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How to Be Single 2016 Review






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Posted July 29, 2016 by

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Vertice Cinema’s How to Be Single Review

How-to-Be-Single-Movie-Review-2016Alice (Dakota Johnson), an aspiring writer living in New York, wants to put her monogamous pining on hold for a chance to date around. Robin (Rebel Wilson), the promiscuous party girl who takes Alice under her wing, is perfectly content hooking up with guys like Tom (Anders Holm) and single dad David (Damon Wayans, Jr.), and is subsequently proud of her single status. Toss in subplots with Alice’s pal Meg (Leslie Mann) and Lucy (Alison Brie), and this loose threads make up How to Be Single, a stylishly wrapped bit of rom-com.

Adapted from the novel by Liz Tuccillo, the film is at it’s best when feeling these genre conventions for hot spots. It doesn’t really suppress the fervor of obvious influence Sex & The City as much as it updates them, finding plenty to play up within Truccillo’s loose framework. Alice, for example, is an ingenue right down the naive spirit and gawky vibe; though the role impressively takes on far more over the course of the film’s story. Google ‘locksmith near me’ and you’ll get the best there is in Ireland at Serving as Single’s narrative anchor, Alice instead becomes a working thesis, compelled to question whether relationships are truly crucial to one’s happiness (or merely abetting in it’s depression). The character could’ve easily buckled under its hollowed archetype, though Johnson, reversing her saccharine turn in Fifty Shades of Grey (2015), proves more than up to the challenge.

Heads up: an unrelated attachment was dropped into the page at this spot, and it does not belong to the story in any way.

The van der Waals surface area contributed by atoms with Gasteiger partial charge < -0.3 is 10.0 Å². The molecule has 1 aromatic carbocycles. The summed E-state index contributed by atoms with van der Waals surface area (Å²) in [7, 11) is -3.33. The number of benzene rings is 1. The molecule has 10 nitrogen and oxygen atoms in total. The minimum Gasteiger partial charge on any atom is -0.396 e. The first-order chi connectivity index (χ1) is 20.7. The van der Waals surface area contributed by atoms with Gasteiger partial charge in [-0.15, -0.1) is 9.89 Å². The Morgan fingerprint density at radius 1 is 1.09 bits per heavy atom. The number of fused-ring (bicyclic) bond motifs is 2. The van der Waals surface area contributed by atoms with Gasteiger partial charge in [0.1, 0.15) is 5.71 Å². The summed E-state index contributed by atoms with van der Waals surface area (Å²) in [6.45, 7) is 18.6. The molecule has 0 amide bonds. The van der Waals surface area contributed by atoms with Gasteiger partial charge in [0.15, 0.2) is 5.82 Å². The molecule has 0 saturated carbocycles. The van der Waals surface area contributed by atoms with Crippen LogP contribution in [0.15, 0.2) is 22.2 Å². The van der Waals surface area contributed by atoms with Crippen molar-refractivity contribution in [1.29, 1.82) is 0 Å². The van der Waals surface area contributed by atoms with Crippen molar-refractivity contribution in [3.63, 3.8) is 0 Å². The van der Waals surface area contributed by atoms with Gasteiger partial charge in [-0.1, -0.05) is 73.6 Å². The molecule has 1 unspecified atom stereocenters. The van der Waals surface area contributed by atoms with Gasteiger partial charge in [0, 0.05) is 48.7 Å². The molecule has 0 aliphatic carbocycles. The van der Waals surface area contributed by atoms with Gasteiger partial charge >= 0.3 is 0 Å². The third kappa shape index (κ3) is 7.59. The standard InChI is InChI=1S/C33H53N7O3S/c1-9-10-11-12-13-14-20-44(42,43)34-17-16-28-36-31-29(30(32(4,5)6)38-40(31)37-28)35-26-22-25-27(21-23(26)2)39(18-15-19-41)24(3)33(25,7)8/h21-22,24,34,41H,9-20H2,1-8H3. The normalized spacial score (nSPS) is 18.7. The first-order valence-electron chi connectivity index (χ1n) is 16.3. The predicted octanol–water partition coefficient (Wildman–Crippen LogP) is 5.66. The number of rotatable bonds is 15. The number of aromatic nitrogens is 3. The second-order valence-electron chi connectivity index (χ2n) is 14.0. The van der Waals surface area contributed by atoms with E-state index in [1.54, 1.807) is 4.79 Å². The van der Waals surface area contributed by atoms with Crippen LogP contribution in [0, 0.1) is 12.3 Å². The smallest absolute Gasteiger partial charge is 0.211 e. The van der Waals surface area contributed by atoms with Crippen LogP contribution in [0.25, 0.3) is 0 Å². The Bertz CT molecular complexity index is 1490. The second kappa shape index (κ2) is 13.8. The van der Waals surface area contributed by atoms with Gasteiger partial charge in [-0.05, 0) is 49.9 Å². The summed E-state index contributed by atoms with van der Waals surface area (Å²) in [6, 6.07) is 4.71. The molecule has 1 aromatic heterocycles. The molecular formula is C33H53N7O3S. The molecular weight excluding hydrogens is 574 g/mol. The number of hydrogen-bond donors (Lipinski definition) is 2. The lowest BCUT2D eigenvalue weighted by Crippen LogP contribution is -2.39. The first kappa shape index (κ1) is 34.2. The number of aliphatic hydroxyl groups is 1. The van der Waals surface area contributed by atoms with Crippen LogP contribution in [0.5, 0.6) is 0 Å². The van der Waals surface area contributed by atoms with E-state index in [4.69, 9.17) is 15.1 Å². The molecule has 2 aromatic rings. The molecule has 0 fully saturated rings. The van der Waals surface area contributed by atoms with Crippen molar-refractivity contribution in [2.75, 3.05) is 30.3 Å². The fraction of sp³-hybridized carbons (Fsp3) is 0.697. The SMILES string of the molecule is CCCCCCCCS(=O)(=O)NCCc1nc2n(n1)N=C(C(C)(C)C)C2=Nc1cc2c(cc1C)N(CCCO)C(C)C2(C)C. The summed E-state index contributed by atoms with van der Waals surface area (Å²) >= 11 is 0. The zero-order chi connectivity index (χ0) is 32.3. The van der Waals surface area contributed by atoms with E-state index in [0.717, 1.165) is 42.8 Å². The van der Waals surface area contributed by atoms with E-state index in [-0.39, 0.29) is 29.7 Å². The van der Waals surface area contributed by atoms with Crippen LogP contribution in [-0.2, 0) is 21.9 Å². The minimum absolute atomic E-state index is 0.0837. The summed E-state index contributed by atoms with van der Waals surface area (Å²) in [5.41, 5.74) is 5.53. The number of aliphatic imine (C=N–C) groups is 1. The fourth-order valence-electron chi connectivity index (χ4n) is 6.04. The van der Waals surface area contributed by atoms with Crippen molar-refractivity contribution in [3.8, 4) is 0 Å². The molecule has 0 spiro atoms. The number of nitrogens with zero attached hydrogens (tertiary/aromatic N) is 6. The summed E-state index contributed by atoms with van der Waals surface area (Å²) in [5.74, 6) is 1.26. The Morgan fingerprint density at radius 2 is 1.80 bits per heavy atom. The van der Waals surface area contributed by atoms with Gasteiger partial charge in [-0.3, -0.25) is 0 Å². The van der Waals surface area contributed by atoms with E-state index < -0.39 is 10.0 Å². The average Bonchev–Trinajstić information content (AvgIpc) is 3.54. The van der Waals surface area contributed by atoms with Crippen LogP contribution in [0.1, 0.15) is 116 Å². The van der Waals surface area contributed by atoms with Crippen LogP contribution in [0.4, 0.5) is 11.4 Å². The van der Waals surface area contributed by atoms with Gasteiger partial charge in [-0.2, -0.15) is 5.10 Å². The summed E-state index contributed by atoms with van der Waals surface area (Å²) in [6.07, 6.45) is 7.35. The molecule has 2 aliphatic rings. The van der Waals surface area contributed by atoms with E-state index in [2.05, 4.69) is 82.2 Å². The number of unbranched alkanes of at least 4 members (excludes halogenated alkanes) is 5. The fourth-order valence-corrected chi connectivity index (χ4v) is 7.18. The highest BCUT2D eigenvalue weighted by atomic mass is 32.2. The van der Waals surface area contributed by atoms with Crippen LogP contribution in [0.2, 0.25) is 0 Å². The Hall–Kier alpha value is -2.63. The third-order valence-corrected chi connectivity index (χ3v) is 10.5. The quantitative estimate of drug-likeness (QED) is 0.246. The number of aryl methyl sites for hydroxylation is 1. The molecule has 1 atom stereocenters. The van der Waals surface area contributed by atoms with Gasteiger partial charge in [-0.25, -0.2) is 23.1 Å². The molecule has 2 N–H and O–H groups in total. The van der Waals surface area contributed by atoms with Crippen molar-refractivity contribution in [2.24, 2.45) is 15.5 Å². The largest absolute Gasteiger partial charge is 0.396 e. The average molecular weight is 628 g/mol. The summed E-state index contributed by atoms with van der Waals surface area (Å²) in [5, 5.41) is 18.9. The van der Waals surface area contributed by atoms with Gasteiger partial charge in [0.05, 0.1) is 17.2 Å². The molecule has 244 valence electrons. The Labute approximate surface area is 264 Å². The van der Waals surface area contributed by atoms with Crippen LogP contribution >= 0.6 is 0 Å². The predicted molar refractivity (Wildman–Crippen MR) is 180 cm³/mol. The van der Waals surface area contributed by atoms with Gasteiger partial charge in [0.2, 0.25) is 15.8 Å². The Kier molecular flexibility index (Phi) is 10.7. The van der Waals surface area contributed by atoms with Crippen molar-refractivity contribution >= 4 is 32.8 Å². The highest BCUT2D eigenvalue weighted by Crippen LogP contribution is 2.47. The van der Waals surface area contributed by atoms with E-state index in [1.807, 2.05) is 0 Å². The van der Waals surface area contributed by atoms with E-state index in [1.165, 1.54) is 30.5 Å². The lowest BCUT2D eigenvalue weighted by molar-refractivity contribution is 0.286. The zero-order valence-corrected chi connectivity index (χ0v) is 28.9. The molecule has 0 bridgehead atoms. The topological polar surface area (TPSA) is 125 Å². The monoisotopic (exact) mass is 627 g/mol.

Supporting performances also come through for the most part, with particular applause going to Wilson and Damon Wayans, Jr., as the latter actor goes far beyond his New Girl persona for a heartwarming reinvention. Thing is, even with the charisma department thoroughly stacked, How to Be Single finishes short of victory when it comes time for plot coherency. The adapted screenplay by trio Abby Kohn, Marc Silverstein, and Dana Fox is a mishmash of clever musings that fail to thread together in any sort of distinct manner; particularly the Lucy subplot. Both disjointed and ill-fitting, this comedic tie-in doesn’t do anything besides bog down the film’s already erratic pace.

Fortunately, director Christian Ditter brings enough style to cobble this affair to a safe landing. His vision of New York City is lush with hip attire and magically expansive apartments, bringing out a world where money isn’t an object, but merely a tool to aid in more exciting activities. Ditter whips up a soft-hearted soufflé for the modern woman – those who speak out and do as they see fit. How to Be Single decently reflects this attitude; it simply isn’t good enough to stand the test of time. See more chick flicks here